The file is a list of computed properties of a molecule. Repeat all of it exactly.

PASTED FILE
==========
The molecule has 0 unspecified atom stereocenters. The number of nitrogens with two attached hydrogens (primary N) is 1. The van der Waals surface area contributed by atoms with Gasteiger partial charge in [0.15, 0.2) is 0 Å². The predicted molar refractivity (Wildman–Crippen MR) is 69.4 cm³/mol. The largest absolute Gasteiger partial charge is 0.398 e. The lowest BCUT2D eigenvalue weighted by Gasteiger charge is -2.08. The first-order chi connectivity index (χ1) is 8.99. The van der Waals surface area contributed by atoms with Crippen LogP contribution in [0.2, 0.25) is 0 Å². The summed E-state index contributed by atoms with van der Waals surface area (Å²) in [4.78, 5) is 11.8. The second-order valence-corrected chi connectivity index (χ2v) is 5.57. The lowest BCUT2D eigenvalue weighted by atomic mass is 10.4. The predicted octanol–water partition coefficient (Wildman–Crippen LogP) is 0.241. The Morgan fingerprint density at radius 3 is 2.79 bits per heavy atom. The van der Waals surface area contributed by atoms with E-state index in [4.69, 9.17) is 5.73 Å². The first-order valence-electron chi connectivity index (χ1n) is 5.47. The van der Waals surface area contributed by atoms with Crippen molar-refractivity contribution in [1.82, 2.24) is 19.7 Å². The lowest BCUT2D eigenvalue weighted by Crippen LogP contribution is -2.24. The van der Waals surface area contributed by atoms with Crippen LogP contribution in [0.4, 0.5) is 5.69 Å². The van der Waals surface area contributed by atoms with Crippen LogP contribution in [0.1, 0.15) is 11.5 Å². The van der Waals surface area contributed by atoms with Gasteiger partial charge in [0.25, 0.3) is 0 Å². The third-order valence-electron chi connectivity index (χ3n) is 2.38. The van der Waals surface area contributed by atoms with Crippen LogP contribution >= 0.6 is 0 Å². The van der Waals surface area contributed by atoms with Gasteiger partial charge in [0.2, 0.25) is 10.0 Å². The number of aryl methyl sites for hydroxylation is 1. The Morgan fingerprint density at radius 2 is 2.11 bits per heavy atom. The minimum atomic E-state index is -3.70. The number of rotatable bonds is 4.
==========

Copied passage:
The molecule has 0 unspecified atom stereocenters. The number of nitrogens with two attached hydrogens (primary N) is 1. The van der Waals surface area contributed by atoms with Gasteiger partial charge in [0.15, 0.2) is 0 Å². The predicted molar refractivity (Wildman–Crippen MR) is 69.4 cm³/mol. The largest absolute Gasteiger partial charge is 0.398 e. The lowest BCUT2D eigenvalue weighted by Gasteiger charge is -2.08. The first-order chi connectivity index (χ1) is 8.99. The van der Waals surface area contributed by atoms with Crippen LogP contribution in [0.2, 0.25) is 0 Å². The summed E-state index contributed by atoms with van der Waals surface area (Å²) in [4.78, 5) is 11.8. The second-order valence-corrected chi connectivity index (χ2v) is 5.57. The lowest BCUT2D eigenvalue weighted by atomic mass is 10.4. The predicted octanol–water partition coefficient (Wildman–Crippen LogP) is 0.241. The Morgan fingerprint density at radius 3 is 2.79 bits per heavy atom. The van der Waals surface area contributed by atoms with E-state index in [4.69, 9.17) is 5.73 Å². The first-order valence-electron chi connectivity index (χ1n) is 5.47. The van der Waals surface area contributed by atoms with Crippen molar-refractivity contribution in [1.82, 2.24) is 19.7 Å². The lowest BCUT2D eigenvalue weighted by Crippen LogP contribution is -2.24. The van der Waals surface area contributed by atoms with Crippen LogP contribution in [0.4, 0.5) is 5.69 Å². The van der Waals surface area contributed by atoms with Crippen LogP contribution in [0.1, 0.15) is 11.5 Å². The van der Waals surface area contributed by atoms with Gasteiger partial charge in [0.25, 0.3) is 0 Å². The third-order valence-electron chi connectivity index (χ3n) is 2.38. The van der Waals surface area contributed by atoms with Crippen LogP contribution >= 0.6 is 0 Å². The van der Waals surface area contributed by atoms with Gasteiger partial charge in [0.2, 0.25) is 10.0 Å². The number of aryl methyl sites for hydroxylation is 1. The Morgan fingerprint density at radius 2 is 2.11 bits per heavy atom. The minimum atomic E-state index is -3.70. The number of rotatable bonds is 4.